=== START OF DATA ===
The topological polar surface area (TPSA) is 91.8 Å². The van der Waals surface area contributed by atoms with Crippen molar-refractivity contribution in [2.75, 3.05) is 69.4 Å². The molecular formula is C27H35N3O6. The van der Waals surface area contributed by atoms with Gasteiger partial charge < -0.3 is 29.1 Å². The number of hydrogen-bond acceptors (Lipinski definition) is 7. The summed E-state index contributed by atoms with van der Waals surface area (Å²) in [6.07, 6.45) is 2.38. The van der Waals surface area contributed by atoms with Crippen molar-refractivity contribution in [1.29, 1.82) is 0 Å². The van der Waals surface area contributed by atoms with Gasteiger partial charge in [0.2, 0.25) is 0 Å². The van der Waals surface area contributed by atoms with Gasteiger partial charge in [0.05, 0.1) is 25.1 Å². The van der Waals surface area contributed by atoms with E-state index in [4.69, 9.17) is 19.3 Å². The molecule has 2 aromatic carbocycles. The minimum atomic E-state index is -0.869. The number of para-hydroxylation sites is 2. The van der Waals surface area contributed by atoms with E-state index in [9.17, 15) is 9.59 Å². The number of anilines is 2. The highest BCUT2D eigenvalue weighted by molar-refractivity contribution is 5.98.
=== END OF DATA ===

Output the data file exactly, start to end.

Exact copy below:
The topological polar surface area (TPSA) is 91.8 Å². The van der Waals surface area contributed by atoms with Crippen molar-refractivity contribution in [2.75, 3.05) is 69.4 Å². The molecular formula is C27H35N3O6. The van der Waals surface area contributed by atoms with Gasteiger partial charge < -0.3 is 29.1 Å². The number of hydrogen-bond acceptors (Lipinski definition) is 7. The summed E-state index contributed by atoms with van der Waals surface area (Å²) in [6.07, 6.45) is 2.38. The van der Waals surface area contributed by atoms with Crippen molar-refractivity contribution in [1.29, 1.82) is 0 Å². The van der Waals surface area contributed by atoms with Gasteiger partial charge in [0.2, 0.25) is 0 Å². The van der Waals surface area contributed by atoms with Gasteiger partial charge in [0.05, 0.1) is 25.1 Å². The van der Waals surface area contributed by atoms with E-state index in [4.69, 9.17) is 19.3 Å². The molecule has 2 aromatic carbocycles. The minimum atomic E-state index is -0.869. The number of para-hydroxylation sites is 2. The van der Waals surface area contributed by atoms with E-state index in [9.17, 15) is 9.59 Å². The number of anilines is 2. The highest BCUT2D eigenvalue weighted by molar-refractivity contribution is 5.98.